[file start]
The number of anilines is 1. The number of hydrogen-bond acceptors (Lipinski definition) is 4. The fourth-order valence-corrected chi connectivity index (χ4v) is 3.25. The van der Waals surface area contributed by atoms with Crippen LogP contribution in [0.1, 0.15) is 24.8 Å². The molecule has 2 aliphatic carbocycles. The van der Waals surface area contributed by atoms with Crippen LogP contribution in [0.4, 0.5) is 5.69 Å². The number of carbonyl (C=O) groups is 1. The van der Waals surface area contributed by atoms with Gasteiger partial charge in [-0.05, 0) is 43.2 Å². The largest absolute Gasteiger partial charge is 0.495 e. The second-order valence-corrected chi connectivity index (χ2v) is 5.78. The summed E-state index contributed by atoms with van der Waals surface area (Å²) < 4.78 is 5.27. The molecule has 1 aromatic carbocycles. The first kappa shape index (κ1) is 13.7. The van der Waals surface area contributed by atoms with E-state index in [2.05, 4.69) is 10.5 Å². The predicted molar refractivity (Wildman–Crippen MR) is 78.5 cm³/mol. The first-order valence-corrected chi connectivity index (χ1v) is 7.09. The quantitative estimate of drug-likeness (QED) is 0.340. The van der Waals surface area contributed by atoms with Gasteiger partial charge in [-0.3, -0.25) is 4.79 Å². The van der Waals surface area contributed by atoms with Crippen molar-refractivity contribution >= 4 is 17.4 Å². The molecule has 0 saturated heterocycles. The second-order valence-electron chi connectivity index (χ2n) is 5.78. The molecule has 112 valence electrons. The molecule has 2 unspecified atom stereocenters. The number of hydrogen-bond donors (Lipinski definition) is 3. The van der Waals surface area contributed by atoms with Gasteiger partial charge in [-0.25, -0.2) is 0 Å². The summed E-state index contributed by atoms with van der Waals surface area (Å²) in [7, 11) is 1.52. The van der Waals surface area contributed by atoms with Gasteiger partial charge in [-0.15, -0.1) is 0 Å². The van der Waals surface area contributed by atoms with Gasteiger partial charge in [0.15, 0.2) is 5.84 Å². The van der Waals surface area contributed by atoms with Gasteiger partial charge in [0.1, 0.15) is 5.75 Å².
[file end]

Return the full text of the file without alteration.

The number of anilines is 1. The number of hydrogen-bond acceptors (Lipinski definition) is 4. The fourth-order valence-corrected chi connectivity index (χ4v) is 3.25. The van der Waals surface area contributed by atoms with Crippen LogP contribution in [0.1, 0.15) is 24.8 Å². The molecule has 2 aliphatic carbocycles. The van der Waals surface area contributed by atoms with Crippen LogP contribution in [0.4, 0.5) is 5.69 Å². The number of carbonyl (C=O) groups is 1. The van der Waals surface area contributed by atoms with Gasteiger partial charge in [-0.05, 0) is 43.2 Å². The largest absolute Gasteiger partial charge is 0.495 e. The second-order valence-corrected chi connectivity index (χ2v) is 5.78. The summed E-state index contributed by atoms with van der Waals surface area (Å²) < 4.78 is 5.27. The molecule has 1 aromatic carbocycles. The first kappa shape index (κ1) is 13.7. The van der Waals surface area contributed by atoms with E-state index in [2.05, 4.69) is 10.5 Å². The predicted molar refractivity (Wildman–Crippen MR) is 78.5 cm³/mol. The first-order valence-corrected chi connectivity index (χ1v) is 7.09. The quantitative estimate of drug-likeness (QED) is 0.340. The van der Waals surface area contributed by atoms with Gasteiger partial charge in [-0.3, -0.25) is 4.79 Å². The van der Waals surface area contributed by atoms with Crippen molar-refractivity contribution >= 4 is 17.4 Å². The molecule has 0 saturated heterocycles. The second-order valence-electron chi connectivity index (χ2n) is 5.78. The molecule has 112 valence electrons. The molecule has 2 unspecified atom stereocenters. The number of hydrogen-bond donors (Lipinski definition) is 3. The van der Waals surface area contributed by atoms with Gasteiger partial charge in [-0.25, -0.2) is 0 Å². The summed E-state index contributed by atoms with van der Waals surface area (Å²) in [7, 11) is 1.52. The van der Waals surface area contributed by atoms with Gasteiger partial charge in [-0.15, -0.1) is 0 Å². The van der Waals surface area contributed by atoms with Gasteiger partial charge in [0.15, 0.2) is 5.84 Å². The van der Waals surface area contributed by atoms with Gasteiger partial charge in [0.1, 0.15) is 5.75 Å².